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No matter what’s going on or where it might be going on, time is often of the essence when it comes to just about anything. The clock can be one of the biggest barriers to finding consistent routines, especially when it comes to exercising on a regular basis. But it doesn’t have to be. Check out how to squeeze in a quick yet still-effective workout that can generate real results, even if only 30 minutes are up for grabs.

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Winter’s cold is still here, the windows have been closed for months, the heat is running and the humidifier appears to have found a permanent home in the bedroom. It can be tough to keep the air inside homes of high quality during the winter.

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In mid-January, authorities estimated more than 2 million people worldwide had died from COVID-19, including more than 400,000 in the United States.

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It has been more than a year since the world learned about the novel coronavirus COVID-19. Since December 2019, there have been tens of millions of reported cases and nearly two million deaths worldwide attributed to COVID-19, according to data from the Johns Hopkins University Center for Systems Science and Engineering.

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Caregivers play vital roles in the lives of the people they look after. That’s especially true for people caring for dementia patients, many of whom require round-the-clock help every day.

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As 2020 unfolded, the world learned just how quickly the novel coronavirus COVID-19 could spread. The World Health Organization noted that, by September 2020, nearly 30 million people across the globe had contracted the virus, and that was before the resurgence of the virus in mid-fall.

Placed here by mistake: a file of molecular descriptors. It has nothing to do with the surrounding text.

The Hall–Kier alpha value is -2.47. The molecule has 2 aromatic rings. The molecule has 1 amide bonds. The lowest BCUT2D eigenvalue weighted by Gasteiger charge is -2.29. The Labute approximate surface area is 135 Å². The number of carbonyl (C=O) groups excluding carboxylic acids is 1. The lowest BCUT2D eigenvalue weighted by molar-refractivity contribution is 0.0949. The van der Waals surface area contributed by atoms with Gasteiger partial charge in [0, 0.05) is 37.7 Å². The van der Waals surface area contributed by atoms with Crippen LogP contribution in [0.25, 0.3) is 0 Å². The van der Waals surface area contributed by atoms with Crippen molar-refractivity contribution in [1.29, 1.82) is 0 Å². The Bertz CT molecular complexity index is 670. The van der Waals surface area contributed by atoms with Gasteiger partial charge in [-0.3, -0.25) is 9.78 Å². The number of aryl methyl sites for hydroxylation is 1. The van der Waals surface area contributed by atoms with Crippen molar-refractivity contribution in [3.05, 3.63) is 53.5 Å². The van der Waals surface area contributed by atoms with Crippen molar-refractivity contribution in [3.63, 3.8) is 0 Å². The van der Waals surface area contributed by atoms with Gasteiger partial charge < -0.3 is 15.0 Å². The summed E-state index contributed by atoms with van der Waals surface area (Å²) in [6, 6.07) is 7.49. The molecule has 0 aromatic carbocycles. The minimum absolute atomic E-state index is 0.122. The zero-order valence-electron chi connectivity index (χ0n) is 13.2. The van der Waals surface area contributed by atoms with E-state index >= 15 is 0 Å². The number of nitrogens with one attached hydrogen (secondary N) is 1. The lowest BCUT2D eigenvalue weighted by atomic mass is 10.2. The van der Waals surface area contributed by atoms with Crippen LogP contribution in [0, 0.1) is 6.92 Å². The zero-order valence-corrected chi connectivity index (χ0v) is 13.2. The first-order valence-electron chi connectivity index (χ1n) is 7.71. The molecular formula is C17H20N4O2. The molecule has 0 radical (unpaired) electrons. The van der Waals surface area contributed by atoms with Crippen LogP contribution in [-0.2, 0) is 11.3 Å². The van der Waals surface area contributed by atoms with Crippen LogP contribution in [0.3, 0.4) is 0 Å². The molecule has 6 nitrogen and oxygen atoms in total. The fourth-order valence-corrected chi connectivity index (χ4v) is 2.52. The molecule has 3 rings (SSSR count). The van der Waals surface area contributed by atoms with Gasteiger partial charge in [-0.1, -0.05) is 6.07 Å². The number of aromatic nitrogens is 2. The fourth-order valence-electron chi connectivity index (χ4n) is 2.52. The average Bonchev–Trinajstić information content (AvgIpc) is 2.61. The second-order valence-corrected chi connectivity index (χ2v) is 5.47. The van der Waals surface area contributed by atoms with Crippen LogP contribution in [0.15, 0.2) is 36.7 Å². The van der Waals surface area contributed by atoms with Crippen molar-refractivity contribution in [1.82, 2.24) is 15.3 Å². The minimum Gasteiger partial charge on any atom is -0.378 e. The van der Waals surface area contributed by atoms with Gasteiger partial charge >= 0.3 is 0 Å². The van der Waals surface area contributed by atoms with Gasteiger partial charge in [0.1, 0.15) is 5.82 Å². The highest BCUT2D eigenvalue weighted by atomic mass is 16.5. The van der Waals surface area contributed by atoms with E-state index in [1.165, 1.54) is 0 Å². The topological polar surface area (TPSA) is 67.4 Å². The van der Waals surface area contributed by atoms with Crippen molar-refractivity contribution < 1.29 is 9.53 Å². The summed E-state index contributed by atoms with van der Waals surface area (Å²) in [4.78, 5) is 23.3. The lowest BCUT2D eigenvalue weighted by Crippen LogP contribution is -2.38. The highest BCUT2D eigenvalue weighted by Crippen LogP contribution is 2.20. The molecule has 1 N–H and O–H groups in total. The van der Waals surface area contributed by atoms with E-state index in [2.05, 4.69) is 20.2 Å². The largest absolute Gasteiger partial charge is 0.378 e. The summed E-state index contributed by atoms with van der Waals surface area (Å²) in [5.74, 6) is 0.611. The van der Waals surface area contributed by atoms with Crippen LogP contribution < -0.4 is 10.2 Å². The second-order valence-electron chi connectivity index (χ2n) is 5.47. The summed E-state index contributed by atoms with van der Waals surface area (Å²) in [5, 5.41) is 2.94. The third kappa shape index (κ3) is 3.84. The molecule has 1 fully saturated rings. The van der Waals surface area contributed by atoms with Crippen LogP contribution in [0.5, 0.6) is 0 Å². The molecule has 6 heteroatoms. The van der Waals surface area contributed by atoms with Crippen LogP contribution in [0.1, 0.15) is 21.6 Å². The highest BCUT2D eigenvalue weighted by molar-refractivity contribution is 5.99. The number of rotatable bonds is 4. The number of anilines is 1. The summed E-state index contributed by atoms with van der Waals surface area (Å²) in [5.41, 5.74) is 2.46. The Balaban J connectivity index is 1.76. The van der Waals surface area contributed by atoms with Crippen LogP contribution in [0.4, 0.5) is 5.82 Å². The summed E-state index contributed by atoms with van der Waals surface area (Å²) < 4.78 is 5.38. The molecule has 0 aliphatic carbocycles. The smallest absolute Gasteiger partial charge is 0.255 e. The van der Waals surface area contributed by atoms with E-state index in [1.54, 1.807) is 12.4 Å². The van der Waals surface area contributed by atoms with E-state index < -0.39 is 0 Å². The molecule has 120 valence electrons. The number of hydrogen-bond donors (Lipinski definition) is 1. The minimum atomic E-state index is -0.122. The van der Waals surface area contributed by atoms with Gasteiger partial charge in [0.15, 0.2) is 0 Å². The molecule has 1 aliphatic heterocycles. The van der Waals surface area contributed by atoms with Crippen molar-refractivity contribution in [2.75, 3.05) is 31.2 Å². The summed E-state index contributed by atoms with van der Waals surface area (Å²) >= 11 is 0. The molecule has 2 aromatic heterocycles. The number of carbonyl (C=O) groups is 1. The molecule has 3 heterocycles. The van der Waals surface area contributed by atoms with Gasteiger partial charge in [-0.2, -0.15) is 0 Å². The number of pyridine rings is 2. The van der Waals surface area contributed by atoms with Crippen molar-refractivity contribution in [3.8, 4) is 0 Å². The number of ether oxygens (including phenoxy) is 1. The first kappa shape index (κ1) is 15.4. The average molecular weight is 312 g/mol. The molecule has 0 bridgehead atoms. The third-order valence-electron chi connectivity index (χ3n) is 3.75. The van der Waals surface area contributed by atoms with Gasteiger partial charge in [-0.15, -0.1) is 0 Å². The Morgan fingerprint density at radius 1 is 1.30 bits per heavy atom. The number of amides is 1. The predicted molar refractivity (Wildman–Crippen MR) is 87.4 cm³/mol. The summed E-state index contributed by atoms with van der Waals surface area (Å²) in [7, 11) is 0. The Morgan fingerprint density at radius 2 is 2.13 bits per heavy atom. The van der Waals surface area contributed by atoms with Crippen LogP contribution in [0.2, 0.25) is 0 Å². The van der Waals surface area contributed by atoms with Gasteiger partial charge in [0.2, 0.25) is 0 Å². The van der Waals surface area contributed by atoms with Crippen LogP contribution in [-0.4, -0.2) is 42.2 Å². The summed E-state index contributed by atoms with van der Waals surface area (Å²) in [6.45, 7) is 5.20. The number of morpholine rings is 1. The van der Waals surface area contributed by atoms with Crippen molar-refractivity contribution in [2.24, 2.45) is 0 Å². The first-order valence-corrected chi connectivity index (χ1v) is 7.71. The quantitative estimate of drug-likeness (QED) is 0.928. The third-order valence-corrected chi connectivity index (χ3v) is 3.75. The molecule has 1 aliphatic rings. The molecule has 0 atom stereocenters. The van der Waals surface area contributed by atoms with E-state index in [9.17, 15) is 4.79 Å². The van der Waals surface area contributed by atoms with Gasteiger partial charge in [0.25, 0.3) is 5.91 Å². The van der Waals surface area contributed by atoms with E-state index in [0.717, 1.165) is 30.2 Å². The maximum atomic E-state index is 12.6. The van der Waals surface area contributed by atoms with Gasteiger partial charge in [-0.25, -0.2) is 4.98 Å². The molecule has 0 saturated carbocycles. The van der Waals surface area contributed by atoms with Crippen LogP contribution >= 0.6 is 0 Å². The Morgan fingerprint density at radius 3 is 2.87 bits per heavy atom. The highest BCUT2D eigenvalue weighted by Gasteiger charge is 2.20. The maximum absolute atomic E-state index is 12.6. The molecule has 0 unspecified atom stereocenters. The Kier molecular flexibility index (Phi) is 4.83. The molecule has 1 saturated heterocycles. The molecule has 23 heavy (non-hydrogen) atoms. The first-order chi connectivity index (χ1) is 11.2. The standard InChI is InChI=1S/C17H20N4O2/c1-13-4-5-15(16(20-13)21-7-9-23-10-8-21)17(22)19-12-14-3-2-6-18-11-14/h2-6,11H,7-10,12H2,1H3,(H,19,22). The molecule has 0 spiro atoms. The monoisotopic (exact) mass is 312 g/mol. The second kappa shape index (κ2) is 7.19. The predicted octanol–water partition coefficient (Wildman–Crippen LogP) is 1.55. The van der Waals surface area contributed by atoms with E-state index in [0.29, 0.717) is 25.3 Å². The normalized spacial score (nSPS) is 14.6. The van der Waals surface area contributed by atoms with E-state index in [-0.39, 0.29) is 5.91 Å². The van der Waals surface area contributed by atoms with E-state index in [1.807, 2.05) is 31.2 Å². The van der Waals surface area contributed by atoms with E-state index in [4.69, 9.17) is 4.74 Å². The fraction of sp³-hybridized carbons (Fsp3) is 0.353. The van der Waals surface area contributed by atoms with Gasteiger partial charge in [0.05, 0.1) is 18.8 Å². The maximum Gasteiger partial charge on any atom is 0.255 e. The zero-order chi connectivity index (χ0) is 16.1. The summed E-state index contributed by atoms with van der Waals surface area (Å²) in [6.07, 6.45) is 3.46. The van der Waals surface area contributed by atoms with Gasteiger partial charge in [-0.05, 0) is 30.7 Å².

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“The pandemic has worsened stress, as boundaries between home and work have been blurred,” says Dr. Alex Dimitriu, founder of Menlo Park Psychiatry & Sleep Medicine in Menlo Park, California. “Kids, pets, home life and other distractions now interfere with people’s attempts to work. The lack of social contacts or vacations to punctuate our lives have also added stress during COVID. Working remotely, through video visits and little in-person interaction has also significantly limited the multimodal ways we used to work — when we worked in person. For many, COVID had become Groundhog Day, with each day melting into the next, and this is hard.”

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Yoga practitioners know that a daily dose of sun can help focus the mind, improve circulation and tone muscles. Now the face can get in on the action, as well, thanks to face yoga, an anti-aging exercise regime for the face.

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Muscle pain and muscle aches are part of life and can happen to just about everyone. Whether they’re from tension, stress, a sports injury or a medical condition, everyday living can sometimes be a literal pain in the neck — and exacerbate related bodily aches, too. These aches usually affect the support structures that allow movement in daily life: the bones, the muscles, the ligaments and the tendons.